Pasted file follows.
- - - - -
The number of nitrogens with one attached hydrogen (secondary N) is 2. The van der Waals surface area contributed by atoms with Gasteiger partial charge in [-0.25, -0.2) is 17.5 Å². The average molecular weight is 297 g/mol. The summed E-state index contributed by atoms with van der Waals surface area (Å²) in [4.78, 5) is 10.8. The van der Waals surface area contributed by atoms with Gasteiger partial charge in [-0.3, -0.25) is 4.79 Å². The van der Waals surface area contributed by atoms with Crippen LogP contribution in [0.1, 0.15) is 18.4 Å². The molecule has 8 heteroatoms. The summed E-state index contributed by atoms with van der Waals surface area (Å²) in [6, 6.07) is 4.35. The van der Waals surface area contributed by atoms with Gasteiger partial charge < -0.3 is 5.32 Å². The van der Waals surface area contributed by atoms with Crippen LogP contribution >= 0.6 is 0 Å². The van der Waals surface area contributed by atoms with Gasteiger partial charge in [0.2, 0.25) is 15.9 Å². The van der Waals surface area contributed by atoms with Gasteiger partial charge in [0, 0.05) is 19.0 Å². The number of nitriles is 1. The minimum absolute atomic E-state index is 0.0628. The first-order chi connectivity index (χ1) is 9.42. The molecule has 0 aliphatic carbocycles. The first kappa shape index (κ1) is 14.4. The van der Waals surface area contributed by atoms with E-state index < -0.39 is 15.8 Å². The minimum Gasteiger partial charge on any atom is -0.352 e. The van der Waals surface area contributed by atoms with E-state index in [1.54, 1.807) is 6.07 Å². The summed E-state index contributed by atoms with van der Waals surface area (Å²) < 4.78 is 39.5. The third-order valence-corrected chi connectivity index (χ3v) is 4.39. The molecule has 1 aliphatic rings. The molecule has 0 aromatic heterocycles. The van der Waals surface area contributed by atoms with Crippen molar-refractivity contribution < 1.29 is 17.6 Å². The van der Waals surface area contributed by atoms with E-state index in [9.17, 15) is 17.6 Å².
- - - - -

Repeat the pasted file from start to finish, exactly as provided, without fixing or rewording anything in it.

The number of nitrogens with one attached hydrogen (secondary N) is 2. The van der Waals surface area contributed by atoms with Gasteiger partial charge in [-0.25, -0.2) is 17.5 Å². The average molecular weight is 297 g/mol. The summed E-state index contributed by atoms with van der Waals surface area (Å²) in [4.78, 5) is 10.8. The van der Waals surface area contributed by atoms with Gasteiger partial charge in [-0.3, -0.25) is 4.79 Å². The van der Waals surface area contributed by atoms with Crippen LogP contribution in [0.1, 0.15) is 18.4 Å². The molecule has 8 heteroatoms. The summed E-state index contributed by atoms with van der Waals surface area (Å²) in [6, 6.07) is 4.35. The van der Waals surface area contributed by atoms with Gasteiger partial charge < -0.3 is 5.32 Å². The van der Waals surface area contributed by atoms with Crippen LogP contribution >= 0.6 is 0 Å². The van der Waals surface area contributed by atoms with Gasteiger partial charge in [0.2, 0.25) is 15.9 Å². The van der Waals surface area contributed by atoms with Gasteiger partial charge in [0, 0.05) is 19.0 Å². The number of nitriles is 1. The minimum absolute atomic E-state index is 0.0628. The first-order chi connectivity index (χ1) is 9.42. The molecule has 0 aliphatic carbocycles. The first kappa shape index (κ1) is 14.4. The van der Waals surface area contributed by atoms with E-state index < -0.39 is 15.8 Å². The minimum Gasteiger partial charge on any atom is -0.352 e. The van der Waals surface area contributed by atoms with E-state index in [1.54, 1.807) is 6.07 Å². The summed E-state index contributed by atoms with van der Waals surface area (Å²) < 4.78 is 39.5. The third-order valence-corrected chi connectivity index (χ3v) is 4.39. The molecule has 1 aliphatic rings. The molecule has 0 aromatic heterocycles. The van der Waals surface area contributed by atoms with Crippen molar-refractivity contribution < 1.29 is 17.6 Å². The van der Waals surface area contributed by atoms with E-state index in [9.17, 15) is 17.6 Å².